In 2008 the Commodores hired an outside vendor to come in and supply food. They used to have a grill where they made yummy burgers and sausages, but that's a lot of work and depends on volunteer labor. The new vendor supplies good quality ballpark food -- dogs, burgers, kielbasa, chips, etc. They even have fried dough, which is of questionable edibility, in our opinion. The food from this vendor is also considerably more expensive than the food at most of the parks.
This field has the longest name of any in the Cape League -- the Arnie Allen Diamond at Guv Fuller Field. Arnie Allen was a longtime volunteer who had worked for the team for generations who passed away in the early 2000s and had the diamond named for him. Sweet.
The Commodores occasionally have a mascot, by the name of Homer. Homer is a guy in a baseball uniform with a big baseball for a head. Did you ever see the movie "The Fly" -- not the recent remake, but the movie from the 1950s with Vincent Price? In that movie the mad scientist is inventing a transporter beam, but a fly gets in the transporter chamber with him and when they both come out the other side, the fly has his head and he has the head of the fly. (Icky.) Homer always reminds me of that movie; I couldn't help thinking that he was a man who got into a transporter chamber with a baseball and this is what happened. Homer, like mascots everywhere, serves as a distraction from the game, apparently in the belief that baseball is too boring to hold the attention of little children. If that's the case, why do they send for Babe Ruth when some kid is sick in the hospital?
If you like to score but don't have a scoresheet with you, get one from a display rack at the entrance to the park. If you've never scored before, get one and give it a go. There are conventions to scoring, but they don't matter, as long as you can understand your own notation. The makers of this site feel that a successful scoring system doesn't have to follow the rules, if what happened in an inning can be reconstructed using a scoresheet. But don't get carried away and start scoring each pitch. You have to watch the game sometime. Besides, the pitch count is way overrated as a statistic. If we could get certain major league managers to start managing their pitchers according to how the guy is doing, and not according to his pitch count, it would be an improvement ... but we digress, again.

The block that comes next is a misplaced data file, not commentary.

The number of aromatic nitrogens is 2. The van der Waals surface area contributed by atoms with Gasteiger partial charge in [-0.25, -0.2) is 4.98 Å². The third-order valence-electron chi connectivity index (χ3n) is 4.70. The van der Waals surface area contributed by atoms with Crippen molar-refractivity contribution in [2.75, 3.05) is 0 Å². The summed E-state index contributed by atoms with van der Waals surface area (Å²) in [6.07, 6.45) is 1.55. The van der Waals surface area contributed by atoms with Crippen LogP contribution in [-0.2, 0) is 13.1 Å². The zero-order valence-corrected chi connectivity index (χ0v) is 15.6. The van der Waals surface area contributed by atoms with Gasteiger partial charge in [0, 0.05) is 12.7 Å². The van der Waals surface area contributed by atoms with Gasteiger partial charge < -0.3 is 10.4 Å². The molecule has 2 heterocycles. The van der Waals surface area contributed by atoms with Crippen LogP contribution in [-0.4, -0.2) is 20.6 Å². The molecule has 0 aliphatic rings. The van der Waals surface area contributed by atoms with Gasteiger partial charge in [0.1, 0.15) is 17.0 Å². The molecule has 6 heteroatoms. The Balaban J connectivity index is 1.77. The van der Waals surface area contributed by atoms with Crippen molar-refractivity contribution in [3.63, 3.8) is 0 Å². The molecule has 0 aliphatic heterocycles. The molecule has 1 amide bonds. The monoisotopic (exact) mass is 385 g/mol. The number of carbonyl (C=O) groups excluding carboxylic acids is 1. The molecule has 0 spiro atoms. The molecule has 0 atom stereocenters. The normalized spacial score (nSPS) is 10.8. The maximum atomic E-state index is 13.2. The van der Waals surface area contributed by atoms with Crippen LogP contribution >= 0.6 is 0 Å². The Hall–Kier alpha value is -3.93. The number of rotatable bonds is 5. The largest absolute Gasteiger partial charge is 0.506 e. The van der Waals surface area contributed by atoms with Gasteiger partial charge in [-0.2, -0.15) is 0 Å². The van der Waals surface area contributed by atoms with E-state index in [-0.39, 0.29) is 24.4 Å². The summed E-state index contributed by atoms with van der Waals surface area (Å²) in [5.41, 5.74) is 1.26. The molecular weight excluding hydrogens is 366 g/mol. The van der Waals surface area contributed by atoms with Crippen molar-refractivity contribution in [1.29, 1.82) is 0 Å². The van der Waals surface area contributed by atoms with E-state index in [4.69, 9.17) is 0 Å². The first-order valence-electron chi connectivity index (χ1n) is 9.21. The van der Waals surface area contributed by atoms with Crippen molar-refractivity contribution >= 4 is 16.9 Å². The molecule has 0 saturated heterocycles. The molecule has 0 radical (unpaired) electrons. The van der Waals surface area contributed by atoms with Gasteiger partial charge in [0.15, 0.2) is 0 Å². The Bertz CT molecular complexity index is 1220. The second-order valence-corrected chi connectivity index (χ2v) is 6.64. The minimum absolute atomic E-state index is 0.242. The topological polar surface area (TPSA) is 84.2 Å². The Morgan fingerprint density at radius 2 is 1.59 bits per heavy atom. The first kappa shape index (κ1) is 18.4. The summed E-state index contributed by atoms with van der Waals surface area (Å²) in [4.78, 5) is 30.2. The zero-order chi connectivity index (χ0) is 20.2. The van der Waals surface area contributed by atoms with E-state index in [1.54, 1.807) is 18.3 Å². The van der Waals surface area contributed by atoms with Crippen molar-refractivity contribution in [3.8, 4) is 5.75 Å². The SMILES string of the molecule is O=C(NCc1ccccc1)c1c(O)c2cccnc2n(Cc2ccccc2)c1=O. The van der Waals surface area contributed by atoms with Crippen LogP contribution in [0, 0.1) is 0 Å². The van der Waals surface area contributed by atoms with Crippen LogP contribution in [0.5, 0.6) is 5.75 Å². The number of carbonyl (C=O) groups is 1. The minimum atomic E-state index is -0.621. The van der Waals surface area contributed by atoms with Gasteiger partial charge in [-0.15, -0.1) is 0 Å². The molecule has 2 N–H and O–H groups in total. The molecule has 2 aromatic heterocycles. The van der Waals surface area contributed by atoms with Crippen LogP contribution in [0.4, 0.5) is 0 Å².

On the second Sunday in August the Town of Falmouth hosts a world-class running event, the Falmouth Road Race (not affiliated with the local Falmouth Track Club). This can be disruptive to the Commodores game, if there is one, since the runners are all coming to pick up their race numbers and paraphernalia next door at the Gus Canty Rec Center and as a result all the parking is in use. But it's only once a year and when else do you get a chance to rub elbows with someone who can run 7 miles in less than a half an hour?
A group of spectators always at the game is the osprey family, nesting out in center field. The male bird likes to fly around above the field while the game is in progress, uttering its high pitched cry. Before the 2008 season, the Commodores replaced the lights at the park with new, bright ones, which by the way improved visibility considerably. They also took the opportunity to move one light pole out of the way on the first base side and put it behind the stands. (Well done.) But at that time, apparently in an effort to accommodate the ospreys, and probably hoping to keep them off the light pole, an osprey platform was put up in center field. But the team forgot to ask any bird experts what to do, because the new osprey platform is about half the height of the light poles. No self-respecting osprey is going to nest on a short pole just because it has a platform when one twice its height is right next door.
One last delicate note: Guv Fuller Field has the worst restrooms in the league. If you HAVE to go, use the handicapped one. This info was true in 2009; maybe in the future they will fix the problem.
We hope you enjoy your visit to our website and if you have any comments or questions go ahead and mail us at email@example.com.